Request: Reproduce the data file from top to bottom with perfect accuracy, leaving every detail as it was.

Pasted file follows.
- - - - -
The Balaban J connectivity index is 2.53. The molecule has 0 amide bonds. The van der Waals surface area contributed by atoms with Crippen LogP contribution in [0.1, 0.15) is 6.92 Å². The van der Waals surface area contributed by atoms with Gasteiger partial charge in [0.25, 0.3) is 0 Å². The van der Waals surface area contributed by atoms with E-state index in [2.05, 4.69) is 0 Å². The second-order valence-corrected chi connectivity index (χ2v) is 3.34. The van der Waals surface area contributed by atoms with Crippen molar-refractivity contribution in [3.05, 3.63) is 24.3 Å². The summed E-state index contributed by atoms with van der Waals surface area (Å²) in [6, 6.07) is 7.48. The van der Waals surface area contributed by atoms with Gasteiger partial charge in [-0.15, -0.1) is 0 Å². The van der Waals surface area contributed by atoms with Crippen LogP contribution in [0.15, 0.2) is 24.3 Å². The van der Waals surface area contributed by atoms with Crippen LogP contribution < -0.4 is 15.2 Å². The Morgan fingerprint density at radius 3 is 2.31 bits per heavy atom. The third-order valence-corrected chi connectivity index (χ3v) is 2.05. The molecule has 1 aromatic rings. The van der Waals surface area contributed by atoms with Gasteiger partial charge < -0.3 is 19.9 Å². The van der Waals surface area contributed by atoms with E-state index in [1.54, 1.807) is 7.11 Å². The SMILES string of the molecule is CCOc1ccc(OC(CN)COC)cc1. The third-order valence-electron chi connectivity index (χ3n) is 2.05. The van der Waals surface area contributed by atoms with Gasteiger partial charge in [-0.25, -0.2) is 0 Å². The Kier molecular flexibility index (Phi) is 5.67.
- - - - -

The Balaban J connectivity index is 2.53. The molecule has 0 amide bonds. The van der Waals surface area contributed by atoms with Crippen LogP contribution in [0.1, 0.15) is 6.92 Å². The van der Waals surface area contributed by atoms with Gasteiger partial charge in [0.25, 0.3) is 0 Å². The van der Waals surface area contributed by atoms with E-state index in [2.05, 4.69) is 0 Å². The second-order valence-corrected chi connectivity index (χ2v) is 3.34. The van der Waals surface area contributed by atoms with Crippen molar-refractivity contribution in [3.05, 3.63) is 24.3 Å². The summed E-state index contributed by atoms with van der Waals surface area (Å²) in [6, 6.07) is 7.48. The van der Waals surface area contributed by atoms with Gasteiger partial charge in [-0.15, -0.1) is 0 Å². The van der Waals surface area contributed by atoms with Crippen LogP contribution in [0.15, 0.2) is 24.3 Å². The van der Waals surface area contributed by atoms with Crippen LogP contribution < -0.4 is 15.2 Å². The Morgan fingerprint density at radius 3 is 2.31 bits per heavy atom. The third-order valence-corrected chi connectivity index (χ3v) is 2.05. The molecule has 1 aromatic rings. The van der Waals surface area contributed by atoms with Gasteiger partial charge < -0.3 is 19.9 Å². The van der Waals surface area contributed by atoms with E-state index in [1.54, 1.807) is 7.11 Å². The SMILES string of the molecule is CCOc1ccc(OC(CN)COC)cc1. The third-order valence-electron chi connectivity index (χ3n) is 2.05. The van der Waals surface area contributed by atoms with Gasteiger partial charge in [-0.25, -0.2) is 0 Å². The Kier molecular flexibility index (Phi) is 5.67.